24 Sep Social media as a Platform for Educational Art: “The Seeds of Genocide” and the Seventieth Anniversary of the Genocide Convention
[Marina Aksenova is a Professor of Global, Comparative and European Law and Law, Politics and Economics at IE Law School.]
“The Seeds of Genocide”
The image “The Seeds of Genocide” was created at my request by an artist Avital Legar with the idea of the legal prohibition of genocide in mind and with reference to the Genocide Convention. I am promoting use of this symbol to commemorate the seventieth anniversary of the Convention on the Prevention and Punishment of Genocide, which was signed on 11 December 1948. The image aims to reflect the nature of genocidal ideology by representing its main elements in a way that speaks both to intellect and emotions. It is designed to be distributed via social media or displayed in specialized blogs, such as this one. The intention is not to shock but rather to create an artistic piece that would be highly symbolical in nature.
The image depicts life as a garden where all humans are beautiful flowers. Each flower is unique and generic at the same time; its roots are tightly intertwined with those of other flowers. This connection happens underground and is thus hidden from plain view. The tension occurs when one flower starts seeing another flower as a ‘weed’ rather than as a different flower. The virus of genocide is exactly the idea of ‘othering’ flowers as weeds to be eliminated. It has capacity to destroy all flowers for it defies the universal connectedness of all flowers-human beings. The power of symbolism makes it possible to stress the gradual process of alienating and dehumanizing others. It appeals to senses as well as to the analytical mind.
Social media platforms: tools for division or unity?
The project is a pilot study of the possibilities offered by art in raising awareness through creative representation, using social media platforms as dissemination tools.
The crime of genocide is the first theme that I chose to work with due its reputation as the crime that sits at the apex of all international offences. This is despite the absence of a legally recognized hierarchy in international criminal law. Take, for instance, the pronouncement of the International Criminal Tribunal for the Former Yugoslavia (ICTY) in Krstić: ‘[a]mong the grievous crimes this Tribunal has the duty to punish, the crime of genocide is singled out for special condemnation and opprobrium.’ (para 36) The reason for such special notice is the cancerous ideology that underlies the offence, namely the denial of individuals’ right to exist based on their belonging to a group defined by certain characteristics. This motivation, legally referred to as ‘the specific intent’, is particularly heinous and has highly traumatic connotations for future generations. Hanna Arendt referred to genocide as ‘an attack upon human diversity as such, that is, upon a characteristic of the human status without which the very words “mankind” or “humanity” would be devoid of meaning.’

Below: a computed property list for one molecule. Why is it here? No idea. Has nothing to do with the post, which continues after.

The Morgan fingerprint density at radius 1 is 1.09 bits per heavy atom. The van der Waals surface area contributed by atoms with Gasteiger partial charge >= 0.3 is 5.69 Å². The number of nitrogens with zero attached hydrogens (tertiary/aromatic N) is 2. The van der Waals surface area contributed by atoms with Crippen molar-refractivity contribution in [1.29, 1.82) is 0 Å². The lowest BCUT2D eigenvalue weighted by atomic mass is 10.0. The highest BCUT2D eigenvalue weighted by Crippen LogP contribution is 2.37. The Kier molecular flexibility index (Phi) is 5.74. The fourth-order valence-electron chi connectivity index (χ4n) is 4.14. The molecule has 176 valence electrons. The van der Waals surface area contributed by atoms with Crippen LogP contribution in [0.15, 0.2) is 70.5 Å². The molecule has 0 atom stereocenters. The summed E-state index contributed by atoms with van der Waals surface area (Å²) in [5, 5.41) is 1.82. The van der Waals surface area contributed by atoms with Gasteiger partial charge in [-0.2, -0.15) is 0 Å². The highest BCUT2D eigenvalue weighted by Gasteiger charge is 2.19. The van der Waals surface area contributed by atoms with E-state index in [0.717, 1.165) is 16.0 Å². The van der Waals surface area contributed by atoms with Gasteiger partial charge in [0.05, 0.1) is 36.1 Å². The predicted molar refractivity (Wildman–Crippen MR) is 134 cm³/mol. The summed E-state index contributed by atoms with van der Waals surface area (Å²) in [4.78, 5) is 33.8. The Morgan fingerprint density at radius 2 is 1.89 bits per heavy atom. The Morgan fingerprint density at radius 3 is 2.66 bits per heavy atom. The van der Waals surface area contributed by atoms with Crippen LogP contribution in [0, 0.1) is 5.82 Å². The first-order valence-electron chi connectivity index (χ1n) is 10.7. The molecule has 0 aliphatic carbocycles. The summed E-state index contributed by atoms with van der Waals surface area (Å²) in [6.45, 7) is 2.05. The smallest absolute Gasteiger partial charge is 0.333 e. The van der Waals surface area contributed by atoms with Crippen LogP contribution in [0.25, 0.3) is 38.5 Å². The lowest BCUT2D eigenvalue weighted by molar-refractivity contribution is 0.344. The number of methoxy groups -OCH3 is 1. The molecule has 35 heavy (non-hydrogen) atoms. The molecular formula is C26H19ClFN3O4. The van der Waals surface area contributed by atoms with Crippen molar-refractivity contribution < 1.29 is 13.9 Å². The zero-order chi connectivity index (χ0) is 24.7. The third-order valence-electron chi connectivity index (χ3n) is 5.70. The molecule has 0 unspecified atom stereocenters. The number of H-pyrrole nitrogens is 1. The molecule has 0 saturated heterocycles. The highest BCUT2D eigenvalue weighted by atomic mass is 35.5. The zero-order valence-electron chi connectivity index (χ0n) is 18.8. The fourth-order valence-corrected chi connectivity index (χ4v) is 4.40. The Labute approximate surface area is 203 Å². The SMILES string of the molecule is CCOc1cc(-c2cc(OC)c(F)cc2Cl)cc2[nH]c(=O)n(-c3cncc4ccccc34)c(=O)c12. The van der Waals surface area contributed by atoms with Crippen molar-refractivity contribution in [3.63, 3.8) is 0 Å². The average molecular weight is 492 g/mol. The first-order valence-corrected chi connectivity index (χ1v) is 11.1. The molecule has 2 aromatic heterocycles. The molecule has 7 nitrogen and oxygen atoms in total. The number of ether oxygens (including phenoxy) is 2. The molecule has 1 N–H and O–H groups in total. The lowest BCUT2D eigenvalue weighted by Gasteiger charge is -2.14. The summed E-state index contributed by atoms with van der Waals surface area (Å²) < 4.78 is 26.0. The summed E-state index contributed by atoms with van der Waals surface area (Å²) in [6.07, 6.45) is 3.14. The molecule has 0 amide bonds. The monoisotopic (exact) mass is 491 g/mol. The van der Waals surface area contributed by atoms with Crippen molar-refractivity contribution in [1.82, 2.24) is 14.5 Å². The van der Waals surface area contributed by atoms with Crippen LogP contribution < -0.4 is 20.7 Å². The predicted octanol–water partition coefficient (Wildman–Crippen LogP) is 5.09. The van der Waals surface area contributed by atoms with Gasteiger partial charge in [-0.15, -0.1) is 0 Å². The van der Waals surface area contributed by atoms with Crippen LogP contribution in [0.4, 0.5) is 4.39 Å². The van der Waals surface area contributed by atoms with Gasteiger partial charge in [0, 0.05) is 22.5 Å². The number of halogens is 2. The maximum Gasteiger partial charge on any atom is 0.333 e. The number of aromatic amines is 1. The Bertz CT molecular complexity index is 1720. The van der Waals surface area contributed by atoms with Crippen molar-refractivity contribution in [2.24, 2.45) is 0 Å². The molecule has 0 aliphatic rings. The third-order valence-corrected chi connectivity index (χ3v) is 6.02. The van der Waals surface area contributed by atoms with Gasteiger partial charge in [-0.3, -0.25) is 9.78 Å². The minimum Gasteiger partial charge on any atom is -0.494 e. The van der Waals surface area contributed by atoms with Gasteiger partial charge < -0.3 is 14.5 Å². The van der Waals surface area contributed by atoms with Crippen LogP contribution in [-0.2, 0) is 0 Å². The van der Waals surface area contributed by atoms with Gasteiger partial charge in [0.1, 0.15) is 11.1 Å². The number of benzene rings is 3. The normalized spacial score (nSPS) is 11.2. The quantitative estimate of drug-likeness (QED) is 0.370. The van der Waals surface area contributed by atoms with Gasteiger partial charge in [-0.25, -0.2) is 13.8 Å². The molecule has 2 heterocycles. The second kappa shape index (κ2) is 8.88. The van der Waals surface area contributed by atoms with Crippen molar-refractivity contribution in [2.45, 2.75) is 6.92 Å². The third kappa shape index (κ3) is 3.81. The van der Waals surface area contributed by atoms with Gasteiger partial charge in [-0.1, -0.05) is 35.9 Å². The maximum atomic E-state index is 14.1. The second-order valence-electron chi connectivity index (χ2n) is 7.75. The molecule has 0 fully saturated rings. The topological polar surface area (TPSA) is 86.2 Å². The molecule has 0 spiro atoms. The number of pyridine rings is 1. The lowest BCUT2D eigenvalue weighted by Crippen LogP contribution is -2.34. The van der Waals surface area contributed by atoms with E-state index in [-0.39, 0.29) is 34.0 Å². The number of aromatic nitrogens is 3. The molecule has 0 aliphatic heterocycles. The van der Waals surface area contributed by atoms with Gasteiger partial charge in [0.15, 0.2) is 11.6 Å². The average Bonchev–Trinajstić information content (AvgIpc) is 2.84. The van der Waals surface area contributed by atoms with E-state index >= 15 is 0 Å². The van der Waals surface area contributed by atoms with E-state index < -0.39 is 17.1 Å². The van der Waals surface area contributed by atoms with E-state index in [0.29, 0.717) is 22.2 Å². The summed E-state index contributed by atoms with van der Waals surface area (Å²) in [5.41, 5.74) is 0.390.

The impetus for the collective action that paved the way to the Genocide Convention in 1948 was the desire to prevent reoccurrence of “acts committed with intent to destroy, in whole or in part, a national, ethnical, racial or religious group, as such.” In the years to come, the crime of genocide solidified its reputation by surfacing in the work of the ad hoc tribunals and the International Criminal Court (ICC). Yet 2018 witnessed a highly publicized report by the OHCHR Fact Finding Mission on Myanmar, which found that there is sufficient information to warrant the investigation and prosecution of senior officials for genocide against the Rohingya Muslims and other ethnic minorities (para. 87).